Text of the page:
The mission of the neuroimaging core is to facilitate functional and structural neuroimaging by ADRC investigators, to develop and maintain a neuroimaging database and to educate investigators on the potential of structural/functional neuroimaging in AD research.
The specific aims are: (1) Provide imaging data acquisition and processing for ADRC Project 1: The Course of Cognitive Change in Late Adulthood (Zelinski) and Project 3: Mild Cognitive Impairment in a Chinese-American Community (Zheng). (2) Provide technical support to investigators for pilot neuroimaging studies on a wide range of topics covering structural imaging, arterial spin-labeled (ASL) perfusion imaging, diffusion tensor imaging (DTI), functional magnetic resonance imaging (fMRI), voxel-based image analysis, and multimodality image co-registration. (3) Implement a web-based imaging database to archive and retrieve neuroimages and associated information acquired by ADRC investigators at USC and related sites, and (4) facilitate access to various imaging centers at USC including the new NIH funded 3T Research Resource located within the Department of Radiology at USC. The neuroimaging core has developed key technology in spatiotemporal fMRI and DTI tractography including normalization and quantification of tracts through white matter. During the past 5 years, the core supported 12 projects and pilots with the design of structural and functional imaging protocols including data acquisition, image processing and data analyses. The core also played a major role in successfully obtaining a High End Instrumentation grant from NCRR to establish a 3T research MRI facility at USC.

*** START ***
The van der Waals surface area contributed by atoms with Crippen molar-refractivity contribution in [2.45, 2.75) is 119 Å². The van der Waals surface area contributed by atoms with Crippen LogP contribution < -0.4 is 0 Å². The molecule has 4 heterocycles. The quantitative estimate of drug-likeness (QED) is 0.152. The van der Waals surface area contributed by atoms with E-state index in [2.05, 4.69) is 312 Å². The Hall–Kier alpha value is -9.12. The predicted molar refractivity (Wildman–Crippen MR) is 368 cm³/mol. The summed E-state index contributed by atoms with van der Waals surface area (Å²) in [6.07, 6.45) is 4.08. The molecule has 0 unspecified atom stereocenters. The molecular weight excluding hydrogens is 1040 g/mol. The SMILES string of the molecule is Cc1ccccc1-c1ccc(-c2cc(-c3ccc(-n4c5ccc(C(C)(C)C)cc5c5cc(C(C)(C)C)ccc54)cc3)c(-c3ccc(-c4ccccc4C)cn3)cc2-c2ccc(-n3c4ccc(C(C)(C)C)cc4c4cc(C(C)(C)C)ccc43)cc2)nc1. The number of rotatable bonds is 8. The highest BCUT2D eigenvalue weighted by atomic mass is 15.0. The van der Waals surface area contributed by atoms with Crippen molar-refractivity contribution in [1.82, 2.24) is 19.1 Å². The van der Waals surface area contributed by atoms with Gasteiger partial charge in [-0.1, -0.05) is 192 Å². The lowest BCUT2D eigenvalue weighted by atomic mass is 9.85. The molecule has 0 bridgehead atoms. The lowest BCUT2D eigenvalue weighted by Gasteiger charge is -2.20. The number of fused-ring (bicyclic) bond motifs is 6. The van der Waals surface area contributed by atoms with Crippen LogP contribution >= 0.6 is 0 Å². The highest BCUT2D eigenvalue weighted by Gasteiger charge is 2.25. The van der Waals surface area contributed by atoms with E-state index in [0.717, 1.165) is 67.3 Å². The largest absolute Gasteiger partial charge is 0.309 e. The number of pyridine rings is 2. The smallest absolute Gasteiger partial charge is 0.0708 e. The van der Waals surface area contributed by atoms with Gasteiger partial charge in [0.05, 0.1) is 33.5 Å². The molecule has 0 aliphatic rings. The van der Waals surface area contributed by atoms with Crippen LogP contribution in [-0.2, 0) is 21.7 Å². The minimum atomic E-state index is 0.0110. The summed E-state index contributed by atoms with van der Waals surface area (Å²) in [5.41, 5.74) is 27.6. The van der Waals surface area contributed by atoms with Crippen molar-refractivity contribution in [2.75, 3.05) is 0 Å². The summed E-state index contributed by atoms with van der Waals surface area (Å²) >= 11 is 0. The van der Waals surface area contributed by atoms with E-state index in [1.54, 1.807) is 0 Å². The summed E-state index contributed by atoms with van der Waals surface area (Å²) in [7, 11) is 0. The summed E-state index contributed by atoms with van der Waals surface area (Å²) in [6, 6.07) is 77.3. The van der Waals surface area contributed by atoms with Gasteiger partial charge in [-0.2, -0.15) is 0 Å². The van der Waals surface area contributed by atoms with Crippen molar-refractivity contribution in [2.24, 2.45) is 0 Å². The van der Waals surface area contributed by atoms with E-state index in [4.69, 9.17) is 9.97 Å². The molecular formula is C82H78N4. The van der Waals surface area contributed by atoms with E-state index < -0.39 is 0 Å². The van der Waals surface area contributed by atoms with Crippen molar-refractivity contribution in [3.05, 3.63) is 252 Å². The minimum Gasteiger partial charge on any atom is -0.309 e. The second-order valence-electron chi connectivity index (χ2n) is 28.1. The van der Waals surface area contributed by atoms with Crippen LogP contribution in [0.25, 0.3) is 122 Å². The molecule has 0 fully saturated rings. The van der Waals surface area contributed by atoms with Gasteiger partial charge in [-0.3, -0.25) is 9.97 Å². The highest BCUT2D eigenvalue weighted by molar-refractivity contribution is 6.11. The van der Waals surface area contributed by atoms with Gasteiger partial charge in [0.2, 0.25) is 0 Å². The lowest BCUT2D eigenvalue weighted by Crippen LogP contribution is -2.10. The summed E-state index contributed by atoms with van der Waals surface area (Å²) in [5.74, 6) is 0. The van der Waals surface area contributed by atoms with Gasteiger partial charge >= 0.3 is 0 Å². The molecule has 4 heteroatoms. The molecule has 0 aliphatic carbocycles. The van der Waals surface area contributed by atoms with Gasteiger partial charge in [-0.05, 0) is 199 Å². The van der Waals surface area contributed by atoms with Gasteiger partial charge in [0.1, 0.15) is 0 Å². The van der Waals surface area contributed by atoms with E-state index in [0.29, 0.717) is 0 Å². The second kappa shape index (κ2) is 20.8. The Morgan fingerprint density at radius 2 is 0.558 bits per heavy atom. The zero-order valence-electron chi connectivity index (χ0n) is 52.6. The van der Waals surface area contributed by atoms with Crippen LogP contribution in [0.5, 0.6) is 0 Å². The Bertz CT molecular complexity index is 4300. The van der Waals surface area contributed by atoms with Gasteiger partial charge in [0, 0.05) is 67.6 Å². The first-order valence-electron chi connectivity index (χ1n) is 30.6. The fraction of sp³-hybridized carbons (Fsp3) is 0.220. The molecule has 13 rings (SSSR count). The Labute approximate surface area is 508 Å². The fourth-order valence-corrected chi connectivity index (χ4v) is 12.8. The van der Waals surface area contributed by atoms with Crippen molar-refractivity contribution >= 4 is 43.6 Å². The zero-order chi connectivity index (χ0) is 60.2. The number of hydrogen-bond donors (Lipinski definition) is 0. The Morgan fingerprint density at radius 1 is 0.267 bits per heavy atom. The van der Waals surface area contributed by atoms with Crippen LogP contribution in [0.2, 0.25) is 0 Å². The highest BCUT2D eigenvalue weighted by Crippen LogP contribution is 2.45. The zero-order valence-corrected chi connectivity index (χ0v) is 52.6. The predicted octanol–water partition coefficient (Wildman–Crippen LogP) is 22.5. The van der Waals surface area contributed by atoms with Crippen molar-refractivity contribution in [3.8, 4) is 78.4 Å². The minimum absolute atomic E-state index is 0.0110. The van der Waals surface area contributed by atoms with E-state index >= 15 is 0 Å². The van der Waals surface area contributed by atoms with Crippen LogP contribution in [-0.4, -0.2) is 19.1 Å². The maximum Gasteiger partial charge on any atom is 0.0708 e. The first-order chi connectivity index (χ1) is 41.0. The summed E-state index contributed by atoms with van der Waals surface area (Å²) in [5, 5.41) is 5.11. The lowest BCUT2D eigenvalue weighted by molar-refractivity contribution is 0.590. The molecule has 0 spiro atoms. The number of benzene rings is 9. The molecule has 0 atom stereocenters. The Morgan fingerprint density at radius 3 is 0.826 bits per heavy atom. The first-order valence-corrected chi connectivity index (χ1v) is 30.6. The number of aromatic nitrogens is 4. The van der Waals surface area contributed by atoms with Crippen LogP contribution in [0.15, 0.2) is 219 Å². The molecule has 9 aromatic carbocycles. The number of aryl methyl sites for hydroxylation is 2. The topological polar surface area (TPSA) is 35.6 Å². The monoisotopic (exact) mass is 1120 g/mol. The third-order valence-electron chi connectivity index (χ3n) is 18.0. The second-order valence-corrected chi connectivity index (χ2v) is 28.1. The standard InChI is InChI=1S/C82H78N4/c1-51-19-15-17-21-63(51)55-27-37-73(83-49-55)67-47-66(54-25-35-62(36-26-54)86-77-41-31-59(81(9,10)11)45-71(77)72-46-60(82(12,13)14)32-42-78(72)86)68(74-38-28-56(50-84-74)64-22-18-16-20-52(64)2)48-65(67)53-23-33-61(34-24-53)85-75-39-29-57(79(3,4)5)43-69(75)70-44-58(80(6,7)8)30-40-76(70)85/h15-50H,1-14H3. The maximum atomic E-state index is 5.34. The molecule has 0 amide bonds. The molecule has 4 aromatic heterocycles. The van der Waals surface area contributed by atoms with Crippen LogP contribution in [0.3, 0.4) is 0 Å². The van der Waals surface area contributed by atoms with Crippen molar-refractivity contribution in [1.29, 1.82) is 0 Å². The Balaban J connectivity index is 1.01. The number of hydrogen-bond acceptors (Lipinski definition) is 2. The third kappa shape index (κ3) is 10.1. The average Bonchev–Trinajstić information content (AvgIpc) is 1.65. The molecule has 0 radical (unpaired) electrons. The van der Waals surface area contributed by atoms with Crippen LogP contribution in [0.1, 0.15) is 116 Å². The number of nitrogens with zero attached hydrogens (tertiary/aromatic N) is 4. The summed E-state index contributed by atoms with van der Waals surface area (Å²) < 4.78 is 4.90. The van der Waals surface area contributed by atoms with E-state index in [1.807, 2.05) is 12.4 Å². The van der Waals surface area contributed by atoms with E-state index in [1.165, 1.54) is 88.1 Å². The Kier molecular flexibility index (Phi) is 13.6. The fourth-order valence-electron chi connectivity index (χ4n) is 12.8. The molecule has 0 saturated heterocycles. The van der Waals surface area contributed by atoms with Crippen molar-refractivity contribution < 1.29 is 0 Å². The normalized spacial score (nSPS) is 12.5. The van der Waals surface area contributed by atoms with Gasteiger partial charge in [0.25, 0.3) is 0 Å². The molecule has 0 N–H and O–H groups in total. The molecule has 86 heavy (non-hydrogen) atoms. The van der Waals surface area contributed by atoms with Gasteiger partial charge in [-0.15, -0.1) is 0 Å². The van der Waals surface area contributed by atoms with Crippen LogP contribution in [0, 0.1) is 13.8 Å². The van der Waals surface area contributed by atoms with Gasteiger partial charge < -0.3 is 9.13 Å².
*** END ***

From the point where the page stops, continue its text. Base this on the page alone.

Neuroimaging of the brain can offer early detection of Alzheimer and cerebrovascular disease. The Neuroimaging Core will assist Project 1 in differentiating different types of cognitive decline in elderly persons. It will assist Project 3 in determining whether decreased retinal blood flow can provide a screening tool for cerebrovascular disease.
|Schneider, L S; Mangialasche, F; Andreasen, N et al. (2014) Clinical trials and late-stage drug development for Alzheimer's disease: an appraisal from 1984 to 2014. J Intern Med 275:251-83|
|Gatto, Nicole M; Henderson, Victor W; Hodis, Howard N et al. (2014) Components of air pollution and cognitive function in middle-aged and older adults in Los Angeles. Neurotoxicology 40:1-7|
|Finch, Caleb E; Beltrán-Sánchez, Hiram; Crimmins, Eileen M (2014) Uneven futures of human lifespans: reckonings from Gompertz mortality rates, climate change, and air pollution. Gerontology 60:183-8|
|Villeneuve, Sylvia; Reed, Bruce R; Wirth, Miranka et al. (2014) Cortical thickness mediates the effect of ?-amyloid on episodic memory. Neurology 82:761-7|
|Porsteinsson, Anton P; Drye, Lea T; Pollock, Bruce G et al. (2014) Effect of citalopram on agitation in Alzheimer disease: the CitAD randomized clinical trial. JAMA 311:682-91|
|Beecham, Gary W; Hamilton, Kara; Naj, Adam C et al. (2014) Genome-wide association meta-analysis of neuropathologic features of Alzheimer's disease and related dementias. PLoS Genet 10:e1004606|
|Schneider, Lon S (2014) Rethinking the Food and Drug Administration's 2013 guidance on developing drugs for early-stage Alzheimer's disease. Alzheimers Dement 10:247-50|
|Escott-Price, Valentina; Bellenguez, Céline; Wang, Li-San et al. (2014) Gene-wide analysis detects two new susceptibility genes for Alzheimer's disease. PLoS One 9:e94661|
|Cuajungco, Math P; Basilio, Luigi C; Silva, Joshua et al. (2014) Cellular zinc levels are modulated by TRPML1-TMEM163 interaction. Traffic 15:1247-65|
|Jayaraman, Anusha; Christensen, Amy; Moser, V Alexandra et al. (2014) Selective androgen receptor modulator RAD140 is neuroprotective in cultured neurons and kainate-lesioned male rats. Endocrinology 155:1398-406|
Showing the most recent 10 out of 253 publications